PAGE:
fitting

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ain't fittin' to roll with a pig

Dirty and/or boorish. After spending all day doing construction work, Jack ain't fittin' to roll with a pig.
See also: pig, roll

fit on the back of a postage stamp

A phrase used when one knows little about something. The idea is that one could only fill a very small space—like the back of a postage stamp—writing what one knows about the topic. I am definitely going to fail this test—what I know about Victorian poetry could fit on the back of a postage stamp!
See also: back, fit, of, on, postage, stamp

fit to drop

To be completely exhausted, fatigued, or worn out. I was fit to drop after only the first mile of the race; I could barely even walk for the rest of it!
See also: drop, fit

fit in(to)

1. To become assimilated into and accepted by a group. I just don't fit in with any of the kids at my new school.
2. To blend or work harmoniously with something. Working in a research lab really fits in with my shy personality.
3. To literally have enough space to be included within something. Can you fit these papers into that file? I know it's practically bulging at the seams.
See also: fit

fit like a glove

1. To be perfectly sized for someone, as of an article of clothing. A noun or pronoun can be used between "fit" and "like." The alterations turned out great—that gown really fits you like a glove now. These shoes are too big—I need to find ones that fit like a glove so that I don't trip.
2. To be very suited for someone. A noun or pronoun can be used between "fit" and "like." She's very shy, so working in a research lab really fits her like a glove.
See also: fit, glove, like

fit the bill

To be helpful or useful in a certain situation. A: "I need another string of lights." B: "Will this one fit the bill?"
See also: bill, fit

ain't fittin' to roll with a pig

Rur. is or are filthy or uncouth. After a day's work in the hot sun, Clyde ain't fittin' to roll with a pig.
See also: pig, roll

fit like a glove

Fig. to fit very well; to fit snugly. My new shoes fit like a glove. My new coat is a little tight. It fits like a glove.
See also: fit, glove, like

fit like a glove

Be the right size and well suited; also, be in conformity with. For example, That position fits him like a glove. Tobias Smollett used this simile, rather incongruously, in Humphry Clinker (1771): "The boots ... fitted me like a glove." [Second half of 1700s] Also see to a T.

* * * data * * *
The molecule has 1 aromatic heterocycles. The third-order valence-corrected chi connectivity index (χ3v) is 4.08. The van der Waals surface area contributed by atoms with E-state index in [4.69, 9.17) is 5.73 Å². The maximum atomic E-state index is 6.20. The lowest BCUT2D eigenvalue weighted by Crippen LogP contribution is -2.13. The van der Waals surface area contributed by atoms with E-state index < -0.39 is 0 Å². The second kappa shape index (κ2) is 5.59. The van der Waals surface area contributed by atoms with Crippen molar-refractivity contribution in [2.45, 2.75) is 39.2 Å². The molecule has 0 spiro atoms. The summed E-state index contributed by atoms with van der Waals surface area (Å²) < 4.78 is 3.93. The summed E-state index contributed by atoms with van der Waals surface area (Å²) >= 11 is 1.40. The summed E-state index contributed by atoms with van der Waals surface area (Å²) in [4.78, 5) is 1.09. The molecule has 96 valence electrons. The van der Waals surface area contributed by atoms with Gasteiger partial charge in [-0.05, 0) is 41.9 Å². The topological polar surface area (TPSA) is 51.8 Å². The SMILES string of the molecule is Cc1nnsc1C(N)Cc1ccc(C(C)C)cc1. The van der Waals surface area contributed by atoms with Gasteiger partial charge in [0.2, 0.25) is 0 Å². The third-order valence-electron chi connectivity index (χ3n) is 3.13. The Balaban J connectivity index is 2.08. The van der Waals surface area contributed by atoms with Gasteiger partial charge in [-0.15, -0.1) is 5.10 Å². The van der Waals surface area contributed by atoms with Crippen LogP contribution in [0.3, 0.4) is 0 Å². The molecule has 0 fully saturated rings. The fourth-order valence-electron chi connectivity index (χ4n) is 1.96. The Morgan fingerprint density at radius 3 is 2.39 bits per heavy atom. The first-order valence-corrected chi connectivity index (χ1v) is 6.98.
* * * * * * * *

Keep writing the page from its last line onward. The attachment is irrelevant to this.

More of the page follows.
See also: fit, glove, like

fit the bill

or

fill the bill

COMMON If someone or something fits the bill, they are exactly the right person or thing for a particular situation. I wanted someone who really knew their way around film-making and I knew that Richard would fit the bill. Finding somewhere peaceful to paint was their main priority when it came to finding a home — and their 17th-century house on a remote hillside certainly fits the bill. `Tea? Coffee?' — `Coffee would just fill the bill.' Note: The `bill' in this expression is a public notice advertising something such as a show or a play.
See also: bill, fit

fit (or fill) the bill

be suitable for a particular purpose.
Bill in this context is a printed list of items on a theatrical programme or advertisement.
See also: bill, fit

fit (or ready) to drop

worn out; exhausted.
See also: drop, fit

fit like a glove

(of clothes) fit exactly.
1989 T. M. Albert Tales of an Ulster Detective McNinch invited him to try the shoe on his foot, which he did—and it fitted him like a glove.
See also: fit, glove, like

fit the ˈbill

(informal) be suitable for a purpose: We need a new sofa for the living room, and I think this one will fit the bill quite nicely.
See also: bill, fit

fit (somebody) like a ˈglove

(of a coat, dress, etc.) be the perfect size or shape for somebody: You look wonderful in that dress. It fits you like a glove.
See also: fit, glove, like